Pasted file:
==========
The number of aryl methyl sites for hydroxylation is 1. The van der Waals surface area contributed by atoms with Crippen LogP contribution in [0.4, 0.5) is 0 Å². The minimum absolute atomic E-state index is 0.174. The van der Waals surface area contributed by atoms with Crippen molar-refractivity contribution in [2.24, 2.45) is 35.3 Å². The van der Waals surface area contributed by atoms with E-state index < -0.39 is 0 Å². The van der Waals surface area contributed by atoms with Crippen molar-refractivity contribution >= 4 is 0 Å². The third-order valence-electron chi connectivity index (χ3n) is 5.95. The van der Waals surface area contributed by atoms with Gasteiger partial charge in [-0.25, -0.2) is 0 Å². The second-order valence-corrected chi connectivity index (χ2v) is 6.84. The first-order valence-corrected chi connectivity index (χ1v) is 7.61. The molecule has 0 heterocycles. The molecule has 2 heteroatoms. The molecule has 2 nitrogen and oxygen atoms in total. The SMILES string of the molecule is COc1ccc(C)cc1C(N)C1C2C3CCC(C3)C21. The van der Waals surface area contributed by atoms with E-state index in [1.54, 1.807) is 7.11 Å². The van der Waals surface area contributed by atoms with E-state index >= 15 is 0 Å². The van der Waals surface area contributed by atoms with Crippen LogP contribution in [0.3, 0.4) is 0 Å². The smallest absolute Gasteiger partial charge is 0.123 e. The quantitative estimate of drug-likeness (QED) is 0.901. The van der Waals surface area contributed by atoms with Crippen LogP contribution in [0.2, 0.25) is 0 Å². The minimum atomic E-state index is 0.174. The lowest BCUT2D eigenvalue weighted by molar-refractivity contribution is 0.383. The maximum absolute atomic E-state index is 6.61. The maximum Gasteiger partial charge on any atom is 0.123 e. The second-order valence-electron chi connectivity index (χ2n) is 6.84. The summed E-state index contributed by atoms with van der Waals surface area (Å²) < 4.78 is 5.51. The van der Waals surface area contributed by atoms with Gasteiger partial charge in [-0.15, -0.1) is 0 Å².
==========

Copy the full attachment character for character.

The number of aryl methyl sites for hydroxylation is 1. The van der Waals surface area contributed by atoms with Crippen LogP contribution in [0.4, 0.5) is 0 Å². The minimum absolute atomic E-state index is 0.174. The van der Waals surface area contributed by atoms with Crippen molar-refractivity contribution in [2.24, 2.45) is 35.3 Å². The van der Waals surface area contributed by atoms with E-state index < -0.39 is 0 Å². The van der Waals surface area contributed by atoms with Crippen molar-refractivity contribution >= 4 is 0 Å². The third-order valence-electron chi connectivity index (χ3n) is 5.95. The van der Waals surface area contributed by atoms with Gasteiger partial charge in [-0.25, -0.2) is 0 Å². The second-order valence-corrected chi connectivity index (χ2v) is 6.84. The first-order valence-corrected chi connectivity index (χ1v) is 7.61. The molecule has 0 heterocycles. The molecule has 2 heteroatoms. The molecule has 2 nitrogen and oxygen atoms in total. The SMILES string of the molecule is COc1ccc(C)cc1C(N)C1C2C3CCC(C3)C21. The van der Waals surface area contributed by atoms with E-state index in [1.54, 1.807) is 7.11 Å². The van der Waals surface area contributed by atoms with E-state index >= 15 is 0 Å². The van der Waals surface area contributed by atoms with Crippen LogP contribution in [0.3, 0.4) is 0 Å². The smallest absolute Gasteiger partial charge is 0.123 e. The quantitative estimate of drug-likeness (QED) is 0.901. The van der Waals surface area contributed by atoms with Crippen LogP contribution in [0.2, 0.25) is 0 Å². The minimum atomic E-state index is 0.174. The lowest BCUT2D eigenvalue weighted by molar-refractivity contribution is 0.383. The maximum absolute atomic E-state index is 6.61. The maximum Gasteiger partial charge on any atom is 0.123 e. The second-order valence-electron chi connectivity index (χ2n) is 6.84. The summed E-state index contributed by atoms with van der Waals surface area (Å²) < 4.78 is 5.51. The van der Waals surface area contributed by atoms with Gasteiger partial charge in [-0.15, -0.1) is 0 Å².